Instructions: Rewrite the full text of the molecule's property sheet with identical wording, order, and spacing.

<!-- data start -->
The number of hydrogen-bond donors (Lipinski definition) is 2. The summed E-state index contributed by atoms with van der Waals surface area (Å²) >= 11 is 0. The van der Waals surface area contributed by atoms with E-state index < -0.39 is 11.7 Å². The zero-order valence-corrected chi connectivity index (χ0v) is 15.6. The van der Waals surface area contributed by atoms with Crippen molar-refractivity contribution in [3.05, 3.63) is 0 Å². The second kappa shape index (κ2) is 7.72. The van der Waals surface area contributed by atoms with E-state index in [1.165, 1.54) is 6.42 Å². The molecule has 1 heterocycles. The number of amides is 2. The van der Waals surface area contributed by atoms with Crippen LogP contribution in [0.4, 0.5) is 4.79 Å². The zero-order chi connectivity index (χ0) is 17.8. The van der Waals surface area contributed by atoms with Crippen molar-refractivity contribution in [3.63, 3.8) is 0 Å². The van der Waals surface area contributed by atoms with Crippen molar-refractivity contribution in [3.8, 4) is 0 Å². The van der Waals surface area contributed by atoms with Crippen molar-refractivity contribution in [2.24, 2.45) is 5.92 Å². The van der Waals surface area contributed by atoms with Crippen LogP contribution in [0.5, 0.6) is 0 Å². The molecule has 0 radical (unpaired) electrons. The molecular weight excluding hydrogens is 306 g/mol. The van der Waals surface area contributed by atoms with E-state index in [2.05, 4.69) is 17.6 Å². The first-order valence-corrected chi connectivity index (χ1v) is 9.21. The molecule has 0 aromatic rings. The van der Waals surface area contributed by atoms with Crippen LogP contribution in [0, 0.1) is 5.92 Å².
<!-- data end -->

The number of hydrogen-bond donors (Lipinski definition) is 2. The summed E-state index contributed by atoms with van der Waals surface area (Å²) >= 11 is 0. The van der Waals surface area contributed by atoms with E-state index < -0.39 is 11.7 Å². The zero-order valence-corrected chi connectivity index (χ0v) is 15.6. The van der Waals surface area contributed by atoms with Crippen molar-refractivity contribution in [3.05, 3.63) is 0 Å². The second kappa shape index (κ2) is 7.72. The van der Waals surface area contributed by atoms with E-state index in [1.165, 1.54) is 6.42 Å². The molecule has 1 heterocycles. The number of amides is 2. The van der Waals surface area contributed by atoms with Crippen LogP contribution in [0.4, 0.5) is 4.79 Å². The zero-order chi connectivity index (χ0) is 17.8. The van der Waals surface area contributed by atoms with Crippen molar-refractivity contribution in [3.63, 3.8) is 0 Å². The van der Waals surface area contributed by atoms with Crippen molar-refractivity contribution in [3.8, 4) is 0 Å². The van der Waals surface area contributed by atoms with Crippen molar-refractivity contribution in [2.24, 2.45) is 5.92 Å². The van der Waals surface area contributed by atoms with Crippen LogP contribution in [0.5, 0.6) is 0 Å². The molecule has 0 radical (unpaired) electrons. The molecular weight excluding hydrogens is 306 g/mol. The van der Waals surface area contributed by atoms with E-state index in [2.05, 4.69) is 17.6 Å². The first-order valence-corrected chi connectivity index (χ1v) is 9.21. The molecule has 0 aromatic rings. The van der Waals surface area contributed by atoms with Crippen LogP contribution in [0, 0.1) is 5.92 Å².